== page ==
How much dam­age could be caused dur­ing the six months the leg­is­la­tion is in effect? “That was a big ques­tion for us and I think a big ques­tion for a lot of peo­ple,” O’Neil answered. “At the time, there were fears about some of the genet­i­cally engi­neered crops that are await­ing approval by the USDA—for exam­ple, Dicamba and 2,4-D-resistant crops. But on Friday the USDA announced that they will be con­duct­ing full Environmental Impact Statements for these crops, some­thing that we’ve been call­ing for ever since the USDA announced that it was begin­ning the approval process for them. We see that as a major vic­tory, and obvi­ously any legal chal­lenge to the USDA’s deci­sions would be put off for many years.

“In the­ory there are still a cou­ple of other crops that could be approved dur­ing this win­dow, but we may or may not see this rider trig­gered. It only takes into account the USDA approval of a crop, the chal­lenge to the approval, and then a court strik­ing down that approval. So, we may not see this ever hap­pen or the rider used. With that said, it does set a very dan­ger­ous prece­dent for how Congress inter­venes with the inde­pen­dent judi­ciary. We’re very con­cerned about the mes­sage it sends.”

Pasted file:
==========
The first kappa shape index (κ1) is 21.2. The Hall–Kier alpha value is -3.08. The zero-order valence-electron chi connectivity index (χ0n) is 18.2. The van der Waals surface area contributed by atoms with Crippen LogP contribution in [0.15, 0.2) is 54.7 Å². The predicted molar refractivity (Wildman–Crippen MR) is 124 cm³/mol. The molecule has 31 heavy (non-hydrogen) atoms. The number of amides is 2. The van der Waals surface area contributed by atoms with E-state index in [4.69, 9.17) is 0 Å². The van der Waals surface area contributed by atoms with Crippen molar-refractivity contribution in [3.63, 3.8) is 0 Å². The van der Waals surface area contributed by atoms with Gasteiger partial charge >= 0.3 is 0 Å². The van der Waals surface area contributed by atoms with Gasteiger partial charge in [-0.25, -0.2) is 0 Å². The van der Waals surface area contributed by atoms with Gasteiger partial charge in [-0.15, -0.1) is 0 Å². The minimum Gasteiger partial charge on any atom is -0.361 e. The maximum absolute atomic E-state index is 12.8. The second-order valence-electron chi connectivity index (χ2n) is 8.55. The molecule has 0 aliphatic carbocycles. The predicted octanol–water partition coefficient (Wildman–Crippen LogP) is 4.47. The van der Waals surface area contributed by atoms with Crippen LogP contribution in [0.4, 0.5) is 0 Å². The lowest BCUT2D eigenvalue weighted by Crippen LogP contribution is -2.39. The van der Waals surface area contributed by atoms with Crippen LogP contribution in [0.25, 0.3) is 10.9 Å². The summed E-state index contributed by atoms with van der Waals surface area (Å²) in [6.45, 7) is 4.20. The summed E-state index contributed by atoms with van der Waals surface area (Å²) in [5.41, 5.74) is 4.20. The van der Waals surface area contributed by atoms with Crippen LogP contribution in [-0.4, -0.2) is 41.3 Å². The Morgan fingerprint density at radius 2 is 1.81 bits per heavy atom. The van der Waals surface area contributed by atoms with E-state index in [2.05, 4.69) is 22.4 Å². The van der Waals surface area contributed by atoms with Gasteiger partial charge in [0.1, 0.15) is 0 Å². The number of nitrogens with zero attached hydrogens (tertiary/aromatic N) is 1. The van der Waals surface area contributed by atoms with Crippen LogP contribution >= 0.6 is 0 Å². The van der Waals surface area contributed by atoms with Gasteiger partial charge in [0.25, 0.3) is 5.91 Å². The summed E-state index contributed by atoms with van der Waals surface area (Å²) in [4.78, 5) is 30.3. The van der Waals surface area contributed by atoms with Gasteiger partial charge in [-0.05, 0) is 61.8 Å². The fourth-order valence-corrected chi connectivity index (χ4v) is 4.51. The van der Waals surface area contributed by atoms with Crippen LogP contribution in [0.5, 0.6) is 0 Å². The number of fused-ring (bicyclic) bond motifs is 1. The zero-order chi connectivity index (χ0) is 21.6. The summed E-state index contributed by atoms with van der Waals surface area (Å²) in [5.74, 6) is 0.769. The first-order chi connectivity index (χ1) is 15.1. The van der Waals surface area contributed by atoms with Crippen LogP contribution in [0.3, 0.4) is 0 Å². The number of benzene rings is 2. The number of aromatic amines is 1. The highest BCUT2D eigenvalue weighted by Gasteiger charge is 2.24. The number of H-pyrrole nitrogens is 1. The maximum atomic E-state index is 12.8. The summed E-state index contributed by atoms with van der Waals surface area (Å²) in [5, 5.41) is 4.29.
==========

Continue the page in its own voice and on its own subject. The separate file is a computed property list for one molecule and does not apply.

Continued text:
Keeping it permanently off

The work CFS and other orga­ni­za­tions are now doing is designed to ensure that this rider does not make it into any per­ma­nent legislation—but it will take all of us with a con­science to help bring that about.

“The best way for peo­ple to help is to con­tinue to push their rep­re­sen­ta­tives and their sen­a­tors to oppose this pro­vi­sion, as well as any other pro­vi­sions that would gut or erode the over­sight and reg­u­la­tion of genet­i­cally engi­neered crops,” O’Neil con­cluded. “In last year’s House Farm Bill we saw three pro­vi­sions intro­duced that would have severely eroded the USDA’s abil­ity to ade­quately assess and reg­u­late genet­i­cally engi­neered crops. There was a fair amount of pub­lic oppo­si­tion to those provisions.

“Last week the House and the Senate com­mit­tees released their draft Farm Bills. I’m happy to report that those pro­vi­sions from last year’s Farm Bill are not in the base bills. At this point we’re not sure if there will be any amend­ments offered, how­ever; so it’s very impor­tant for peo­ple to be call­ing their mem­bers of Congress to express the need for more regulation—not less—and to say that these vital safe­guards that pro­tect the envi­ron­ment, farm­ers and con­sumers shouldn’t be on the chop­ping block.”

To take action on this and other food safety issues, please visit the Food Safety Action Center on the Organic Connections web site.